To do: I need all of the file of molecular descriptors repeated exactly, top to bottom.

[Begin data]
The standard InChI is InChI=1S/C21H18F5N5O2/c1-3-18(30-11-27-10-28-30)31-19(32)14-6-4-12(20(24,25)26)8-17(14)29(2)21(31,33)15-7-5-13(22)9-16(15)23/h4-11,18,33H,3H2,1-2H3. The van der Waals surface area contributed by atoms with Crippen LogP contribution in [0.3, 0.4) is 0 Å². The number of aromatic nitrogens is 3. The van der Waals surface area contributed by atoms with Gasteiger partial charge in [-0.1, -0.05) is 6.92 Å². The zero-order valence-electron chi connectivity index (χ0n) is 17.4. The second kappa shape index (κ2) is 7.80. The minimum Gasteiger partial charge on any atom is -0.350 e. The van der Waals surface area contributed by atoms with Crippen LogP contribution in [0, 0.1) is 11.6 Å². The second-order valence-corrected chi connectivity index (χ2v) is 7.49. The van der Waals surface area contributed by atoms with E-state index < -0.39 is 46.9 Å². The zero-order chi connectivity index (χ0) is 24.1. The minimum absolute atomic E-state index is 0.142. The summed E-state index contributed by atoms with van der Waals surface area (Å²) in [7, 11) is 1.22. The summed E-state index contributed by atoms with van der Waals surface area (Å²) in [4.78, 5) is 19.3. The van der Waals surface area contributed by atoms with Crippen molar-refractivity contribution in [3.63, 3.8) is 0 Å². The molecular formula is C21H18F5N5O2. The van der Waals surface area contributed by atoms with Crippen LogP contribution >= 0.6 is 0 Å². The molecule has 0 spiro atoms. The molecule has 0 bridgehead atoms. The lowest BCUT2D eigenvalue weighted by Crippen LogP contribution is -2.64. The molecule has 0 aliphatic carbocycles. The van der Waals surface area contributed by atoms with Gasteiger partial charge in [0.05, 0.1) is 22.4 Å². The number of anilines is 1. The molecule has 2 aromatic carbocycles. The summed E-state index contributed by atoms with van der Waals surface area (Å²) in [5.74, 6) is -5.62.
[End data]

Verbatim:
The standard InChI is InChI=1S/C21H18F5N5O2/c1-3-18(30-11-27-10-28-30)31-19(32)14-6-4-12(20(24,25)26)8-17(14)29(2)21(31,33)15-7-5-13(22)9-16(15)23/h4-11,18,33H,3H2,1-2H3. The van der Waals surface area contributed by atoms with Crippen LogP contribution in [0.3, 0.4) is 0 Å². The number of aromatic nitrogens is 3. The van der Waals surface area contributed by atoms with Gasteiger partial charge in [-0.1, -0.05) is 6.92 Å². The zero-order valence-electron chi connectivity index (χ0n) is 17.4. The second kappa shape index (κ2) is 7.80. The minimum Gasteiger partial charge on any atom is -0.350 e. The van der Waals surface area contributed by atoms with Crippen LogP contribution in [0, 0.1) is 11.6 Å². The second-order valence-corrected chi connectivity index (χ2v) is 7.49. The van der Waals surface area contributed by atoms with E-state index < -0.39 is 46.9 Å². The zero-order chi connectivity index (χ0) is 24.1. The minimum absolute atomic E-state index is 0.142. The summed E-state index contributed by atoms with van der Waals surface area (Å²) in [7, 11) is 1.22. The summed E-state index contributed by atoms with van der Waals surface area (Å²) in [4.78, 5) is 19.3. The van der Waals surface area contributed by atoms with Crippen molar-refractivity contribution in [3.63, 3.8) is 0 Å². The molecular formula is C21H18F5N5O2. The van der Waals surface area contributed by atoms with Crippen LogP contribution >= 0.6 is 0 Å². The molecule has 0 spiro atoms. The molecule has 0 bridgehead atoms. The lowest BCUT2D eigenvalue weighted by Crippen LogP contribution is -2.64. The molecule has 0 aliphatic carbocycles. The van der Waals surface area contributed by atoms with Gasteiger partial charge in [0.05, 0.1) is 22.4 Å². The number of anilines is 1. The molecule has 2 aromatic carbocycles. The summed E-state index contributed by atoms with van der Waals surface area (Å²) in [5.74, 6) is -5.62.